I’m at a cocktail party. The host is a friend of a friend, someone I only know in passing who lives not far from the office. It’s an eclectic crowd. Most are in marketing and advertising, I gather. The more established firms such as Ogilvy & Mather and JWT. There are also accountants, doctors and the obligatory Directors and VPs, from finance to support. If my husband were here, he would already be in deep conversation about his company’s loosing market share to Apple. But of course he is not, and in my lack of company I turn my attention to an improbably handsome young lawyer in his early thirties. It’s a fleeting conversation, not lasting for more than a few minutes before we are interrupted by who I presume is his wife or girlfriend. He wants to introduce me but she pretends not to hear and pulls him away.
I stand once more alone, throwing back my third glass of Champagne and finding myself desperately wanting another one. I look around the salon. People are strangely animated, but in some sort of farcical slow motion. I try to listen in on the conversations next to me, determining which one I should join, but the sounds don’t make a connection, as if they belong to a language I don’t understand. I realize I need some air and walk towards a pair of French doors opening onto a balcony. Well, ‘balcony’ doesn’t do it justice; it’s more of a rooftop terrace spanning the entire south side of the building. I walk towards the iron balustrade. It’s 9 PM exactly and the Eiffel Tour begins to sparkle. It’s a clear night and the air is freezing. I wrap my arms around myself to fight off the chill. It’s to little avail.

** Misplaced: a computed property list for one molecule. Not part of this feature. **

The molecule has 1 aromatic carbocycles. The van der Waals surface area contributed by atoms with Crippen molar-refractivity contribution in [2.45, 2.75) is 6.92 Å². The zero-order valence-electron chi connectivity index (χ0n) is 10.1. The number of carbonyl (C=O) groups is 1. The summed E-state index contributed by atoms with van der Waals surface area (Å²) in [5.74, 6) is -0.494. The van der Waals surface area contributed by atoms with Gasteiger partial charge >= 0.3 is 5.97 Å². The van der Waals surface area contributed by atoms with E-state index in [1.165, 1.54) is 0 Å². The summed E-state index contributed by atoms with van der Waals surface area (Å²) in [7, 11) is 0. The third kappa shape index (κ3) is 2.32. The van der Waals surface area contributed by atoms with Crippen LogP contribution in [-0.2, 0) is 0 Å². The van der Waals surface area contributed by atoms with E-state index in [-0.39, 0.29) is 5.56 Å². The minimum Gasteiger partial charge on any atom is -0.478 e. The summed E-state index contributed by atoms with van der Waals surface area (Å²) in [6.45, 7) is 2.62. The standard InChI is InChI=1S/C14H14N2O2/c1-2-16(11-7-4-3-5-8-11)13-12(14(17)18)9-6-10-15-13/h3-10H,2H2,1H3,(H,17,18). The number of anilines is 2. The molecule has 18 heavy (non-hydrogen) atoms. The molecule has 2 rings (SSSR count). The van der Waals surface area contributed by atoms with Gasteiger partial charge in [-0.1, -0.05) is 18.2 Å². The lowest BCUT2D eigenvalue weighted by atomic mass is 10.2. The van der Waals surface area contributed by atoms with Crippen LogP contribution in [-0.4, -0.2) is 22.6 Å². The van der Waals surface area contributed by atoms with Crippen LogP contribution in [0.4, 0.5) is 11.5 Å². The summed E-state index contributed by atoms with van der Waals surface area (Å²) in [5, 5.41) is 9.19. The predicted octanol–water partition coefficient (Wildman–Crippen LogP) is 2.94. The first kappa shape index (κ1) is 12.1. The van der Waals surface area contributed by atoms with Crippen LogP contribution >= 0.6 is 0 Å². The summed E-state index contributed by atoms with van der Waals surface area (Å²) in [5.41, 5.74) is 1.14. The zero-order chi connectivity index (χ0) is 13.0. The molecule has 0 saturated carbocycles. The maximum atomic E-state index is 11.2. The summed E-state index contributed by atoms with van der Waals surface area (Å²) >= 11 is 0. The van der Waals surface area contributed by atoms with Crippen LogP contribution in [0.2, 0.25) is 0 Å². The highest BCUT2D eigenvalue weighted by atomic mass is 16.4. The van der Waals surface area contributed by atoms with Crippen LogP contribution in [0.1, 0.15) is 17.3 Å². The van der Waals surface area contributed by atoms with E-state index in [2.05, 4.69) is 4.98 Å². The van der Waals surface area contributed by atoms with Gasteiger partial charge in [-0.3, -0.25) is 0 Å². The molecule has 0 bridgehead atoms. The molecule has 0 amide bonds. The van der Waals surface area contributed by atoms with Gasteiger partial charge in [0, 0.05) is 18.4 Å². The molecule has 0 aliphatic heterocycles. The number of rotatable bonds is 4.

“I bet you are thinking of how to escape this dreaded party.” The voice is familiar but I can’t exactly place it. Before I turn around I feel two hands on either side of my shoulders. The warmth is a welcome reprieve from the sub-zero temperature.
“You’re cold. Let me give you my jacket.” Cyril takes off his sand-coloured corduroy blazer and places it over my shoulders. Still the same smell: Gauloises mixed with Fougère Royale by Houbigant and stale sweat.
“Have you been observing me all evening?”
“My-oh-my, don’t we think highly of ourselves tonight? I just arrived, as a matter of fact. But God what boring people are here.” He waves his cigarette in the direction of the party, like it’s a wand with magical properties that can put an end to tedious parties and their lacklustre inhabitants.
“Yes, I was just working up courage to leave,” I say.
“Would you like to come with me? I have an apartment not far from here. In the Latin Quarter. I promise it will be very civilised. Only coffee and jazz.”
I don’t have to think for long. Since last night, I’ve been left in a state of loneliness. I’m dying for company. If only to escape myself.